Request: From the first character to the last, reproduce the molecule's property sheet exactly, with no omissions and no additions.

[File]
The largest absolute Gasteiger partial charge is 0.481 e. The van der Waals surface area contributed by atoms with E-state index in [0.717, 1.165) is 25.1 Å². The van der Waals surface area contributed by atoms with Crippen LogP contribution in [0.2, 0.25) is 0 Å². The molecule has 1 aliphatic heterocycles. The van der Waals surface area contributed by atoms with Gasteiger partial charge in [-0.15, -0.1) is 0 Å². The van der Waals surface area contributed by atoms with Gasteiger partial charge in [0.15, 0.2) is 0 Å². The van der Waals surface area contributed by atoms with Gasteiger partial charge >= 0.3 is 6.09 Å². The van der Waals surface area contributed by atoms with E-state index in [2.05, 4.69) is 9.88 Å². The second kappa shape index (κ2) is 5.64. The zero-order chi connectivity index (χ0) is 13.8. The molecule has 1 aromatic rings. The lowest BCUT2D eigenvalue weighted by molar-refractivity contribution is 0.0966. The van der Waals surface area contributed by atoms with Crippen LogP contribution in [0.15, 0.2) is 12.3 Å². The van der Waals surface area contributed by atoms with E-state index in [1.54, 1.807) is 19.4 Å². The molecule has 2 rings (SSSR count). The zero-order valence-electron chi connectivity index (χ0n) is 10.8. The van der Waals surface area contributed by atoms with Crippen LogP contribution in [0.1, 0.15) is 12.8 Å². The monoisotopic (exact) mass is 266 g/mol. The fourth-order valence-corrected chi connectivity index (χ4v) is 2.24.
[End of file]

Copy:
The largest absolute Gasteiger partial charge is 0.481 e. The van der Waals surface area contributed by atoms with E-state index in [0.717, 1.165) is 25.1 Å². The van der Waals surface area contributed by atoms with Crippen LogP contribution in [0.2, 0.25) is 0 Å². The molecule has 1 aliphatic heterocycles. The van der Waals surface area contributed by atoms with Gasteiger partial charge in [-0.15, -0.1) is 0 Å². The van der Waals surface area contributed by atoms with Gasteiger partial charge in [0.15, 0.2) is 0 Å². The van der Waals surface area contributed by atoms with Gasteiger partial charge >= 0.3 is 6.09 Å². The van der Waals surface area contributed by atoms with E-state index in [2.05, 4.69) is 9.88 Å². The second kappa shape index (κ2) is 5.64. The zero-order chi connectivity index (χ0) is 13.8. The molecule has 1 aromatic rings. The lowest BCUT2D eigenvalue weighted by molar-refractivity contribution is 0.0966. The van der Waals surface area contributed by atoms with Crippen LogP contribution in [0.15, 0.2) is 12.3 Å². The van der Waals surface area contributed by atoms with E-state index in [1.54, 1.807) is 19.4 Å². The molecule has 2 rings (SSSR count). The zero-order valence-electron chi connectivity index (χ0n) is 10.8. The van der Waals surface area contributed by atoms with Crippen LogP contribution in [0.1, 0.15) is 12.8 Å². The monoisotopic (exact) mass is 266 g/mol. The fourth-order valence-corrected chi connectivity index (χ4v) is 2.24.